We have seen that resources are in limited amount on our planet and many people or stakeholders need them. But we also cannot exhaust everything right now, because then what would be left for our generations?
So the concept of sustainable management comes into picture. It states that we should use our resources such that our present needs are met, while saving enough resources for future generations.
The Chipko Andolan (‘Hug the Trees Movement’) originated in a remote village called Reni in Garhwal, during the early 1970s. There was a dispute between the local villagers and a contractor who had been allowed to fell trees in a forest close to the village. On a particular day, the contractor’s workers appeared in the forest to cut the trees and the women of the village reached the forest quickly and clasped the tree trunks thus preventing the workers from felling the trees. The Chipko movement quickly spread across communities and media, and forced the government, to whom the forest belongs, to rethink their priorities in the use of forest produce.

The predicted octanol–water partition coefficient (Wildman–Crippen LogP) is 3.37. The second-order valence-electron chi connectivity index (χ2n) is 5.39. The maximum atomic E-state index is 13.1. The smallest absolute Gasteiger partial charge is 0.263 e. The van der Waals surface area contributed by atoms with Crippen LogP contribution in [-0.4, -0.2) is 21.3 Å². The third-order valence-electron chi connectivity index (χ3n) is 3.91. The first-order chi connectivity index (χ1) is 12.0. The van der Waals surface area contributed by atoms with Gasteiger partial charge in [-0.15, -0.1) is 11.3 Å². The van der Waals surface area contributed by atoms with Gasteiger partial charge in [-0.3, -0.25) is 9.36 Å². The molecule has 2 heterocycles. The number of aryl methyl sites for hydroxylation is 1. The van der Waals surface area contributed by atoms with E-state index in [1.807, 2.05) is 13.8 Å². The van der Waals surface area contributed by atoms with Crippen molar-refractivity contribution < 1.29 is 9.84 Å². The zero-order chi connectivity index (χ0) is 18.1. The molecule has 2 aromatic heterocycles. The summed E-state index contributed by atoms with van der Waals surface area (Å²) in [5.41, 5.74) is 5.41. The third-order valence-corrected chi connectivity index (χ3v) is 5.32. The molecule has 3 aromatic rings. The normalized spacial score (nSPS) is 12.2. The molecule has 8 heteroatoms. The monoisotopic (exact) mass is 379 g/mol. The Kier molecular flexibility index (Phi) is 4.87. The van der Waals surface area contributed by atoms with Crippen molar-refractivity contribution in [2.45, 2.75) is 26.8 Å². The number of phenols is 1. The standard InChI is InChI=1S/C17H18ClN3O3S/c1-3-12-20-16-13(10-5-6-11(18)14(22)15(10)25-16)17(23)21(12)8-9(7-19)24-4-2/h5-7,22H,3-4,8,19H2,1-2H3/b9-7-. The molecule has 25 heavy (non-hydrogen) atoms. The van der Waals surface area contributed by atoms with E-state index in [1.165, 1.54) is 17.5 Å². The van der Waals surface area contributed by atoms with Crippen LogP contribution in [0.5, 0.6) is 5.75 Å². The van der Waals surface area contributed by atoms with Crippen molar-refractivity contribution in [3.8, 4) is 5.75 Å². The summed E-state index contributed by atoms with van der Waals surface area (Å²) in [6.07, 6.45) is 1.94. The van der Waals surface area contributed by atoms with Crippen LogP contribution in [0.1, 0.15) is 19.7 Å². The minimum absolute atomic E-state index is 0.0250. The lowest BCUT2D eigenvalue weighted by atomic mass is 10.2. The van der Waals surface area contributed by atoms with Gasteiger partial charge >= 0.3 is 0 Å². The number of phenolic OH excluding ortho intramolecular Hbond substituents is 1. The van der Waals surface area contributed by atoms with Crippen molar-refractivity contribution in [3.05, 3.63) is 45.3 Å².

The case of West Bengal
In west bengal, Sal forests had been degraded due to improper use. An officer, A.K. Banerjee, saw this and started involving villagers in the protection of badly degraded sal forest. In return for help in protection, villagers were given employment, 25 per cent of the final harvest, and allowed fuelwood and fodder collection on payment of a nominal fee. With the active and willing participation of the local community, the sal forests of Arabari underwent a remarkable recovery – a previously worthless forest was valued Rs 12.5 crores.